Paleo-friendly foods include free-range chicken and eggs, nuts, seeds, tubers, all fruits, all vegetables, healthy fat oils (olive, coconut, avocado), turkey, and shellfish. On this diet, you do not eat dairy or grains.
Going vegan is a lifestyle decision that is beneficial to your health and the health of our planet. This diet restricts all animal products, which means no meat, no seafood, no dairy, no eggs. There is a bit of a learning curve with this diet since exclusively eating pasta and salads can be not only boring but not very nutrient-dynamic.
However, once you’ve become an educated vegan (i.e., learning how to make a variety of nutrient-dense plant-based meals) and have fully made the switch, you may find in time that you don’t miss eating meat and animal products.
It is a common misconception that protein only comes from animal sources. There are actually far more protein-rich plant-based foods than animal sources. This includes but is not limited to lentils, chickpeas, beans, sprouted grains, nuts, seeds, and quinoa. Nutritional yeast, hemp seeds, flaxseeds, and chia seeds are also excellent sneaky protein sources that can be added to nearly any dish.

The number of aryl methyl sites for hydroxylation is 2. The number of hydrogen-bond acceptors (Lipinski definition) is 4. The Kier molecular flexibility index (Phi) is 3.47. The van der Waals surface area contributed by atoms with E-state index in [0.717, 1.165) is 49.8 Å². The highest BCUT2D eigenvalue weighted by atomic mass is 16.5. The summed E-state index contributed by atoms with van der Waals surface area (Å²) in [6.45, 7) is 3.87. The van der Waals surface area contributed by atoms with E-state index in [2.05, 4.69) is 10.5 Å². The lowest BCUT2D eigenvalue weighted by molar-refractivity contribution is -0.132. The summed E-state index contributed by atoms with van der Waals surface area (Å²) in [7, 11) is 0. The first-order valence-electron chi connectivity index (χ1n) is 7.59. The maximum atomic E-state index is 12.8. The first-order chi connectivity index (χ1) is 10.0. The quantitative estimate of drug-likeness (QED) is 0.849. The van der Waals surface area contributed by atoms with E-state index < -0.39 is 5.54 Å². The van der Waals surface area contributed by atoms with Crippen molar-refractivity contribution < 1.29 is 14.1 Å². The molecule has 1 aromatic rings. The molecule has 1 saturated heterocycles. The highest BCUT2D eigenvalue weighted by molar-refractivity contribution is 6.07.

Today, there are so many plant-based alternatives to everything from cheese and milk to meat and eggs. You will also find no shortage of vegan blogs, books, and inspiring resources to help becoming vegan easy, healthy, and tasty.
The Flexitarian diet is a predominantly plant-based diet that is flexible, as the name implies. This means that while most of your meals are vegetarian, there is a bit of wiggle room to occasionally have non-vegetarian food items, such as locally caught fish or free-range turkey.
The Flexitarian diet is very family-friendly and easy-to-follow. It is one of the top diets because of its flexibility. This diet includes tons of fruits, veggies, grains, legumes, nuts, and seeds, and a limited amount of animal protein.
Eating for Your Blood Type Diet